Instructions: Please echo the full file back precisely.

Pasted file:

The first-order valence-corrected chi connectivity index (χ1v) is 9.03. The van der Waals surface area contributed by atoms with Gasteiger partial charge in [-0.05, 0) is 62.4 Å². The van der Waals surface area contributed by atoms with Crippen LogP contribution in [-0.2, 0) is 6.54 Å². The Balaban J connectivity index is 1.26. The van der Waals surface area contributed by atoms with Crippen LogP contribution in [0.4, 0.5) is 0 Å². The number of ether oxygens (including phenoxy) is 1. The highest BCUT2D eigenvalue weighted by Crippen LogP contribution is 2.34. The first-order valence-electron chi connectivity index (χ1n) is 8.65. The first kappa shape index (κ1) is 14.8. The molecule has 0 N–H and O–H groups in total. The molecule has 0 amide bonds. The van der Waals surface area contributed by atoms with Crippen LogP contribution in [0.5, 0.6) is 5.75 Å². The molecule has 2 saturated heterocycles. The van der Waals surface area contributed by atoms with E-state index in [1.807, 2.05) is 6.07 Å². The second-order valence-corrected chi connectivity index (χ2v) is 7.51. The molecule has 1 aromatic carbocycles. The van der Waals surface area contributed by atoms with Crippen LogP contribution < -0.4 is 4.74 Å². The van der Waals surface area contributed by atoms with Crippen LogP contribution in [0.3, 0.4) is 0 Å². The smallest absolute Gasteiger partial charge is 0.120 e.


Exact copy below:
The first-order valence-corrected chi connectivity index (χ1v) is 9.03. The van der Waals surface area contributed by atoms with Gasteiger partial charge in [-0.05, 0) is 62.4 Å². The van der Waals surface area contributed by atoms with Crippen LogP contribution in [-0.2, 0) is 6.54 Å². The Balaban J connectivity index is 1.26. The van der Waals surface area contributed by atoms with Crippen LogP contribution in [0.4, 0.5) is 0 Å². The number of ether oxygens (including phenoxy) is 1. The highest BCUT2D eigenvalue weighted by Crippen LogP contribution is 2.34. The first-order valence-electron chi connectivity index (χ1n) is 8.65. The first kappa shape index (κ1) is 14.8. The molecule has 0 N–H and O–H groups in total. The molecule has 0 amide bonds. The van der Waals surface area contributed by atoms with Crippen LogP contribution in [0.5, 0.6) is 5.75 Å². The molecule has 2 saturated heterocycles. The van der Waals surface area contributed by atoms with E-state index in [1.807, 2.05) is 6.07 Å². The second-order valence-corrected chi connectivity index (χ2v) is 7.51. The molecule has 1 aromatic carbocycles. The van der Waals surface area contributed by atoms with Crippen LogP contribution < -0.4 is 4.74 Å². The van der Waals surface area contributed by atoms with Crippen LogP contribution in [0.3, 0.4) is 0 Å². The smallest absolute Gasteiger partial charge is 0.120 e.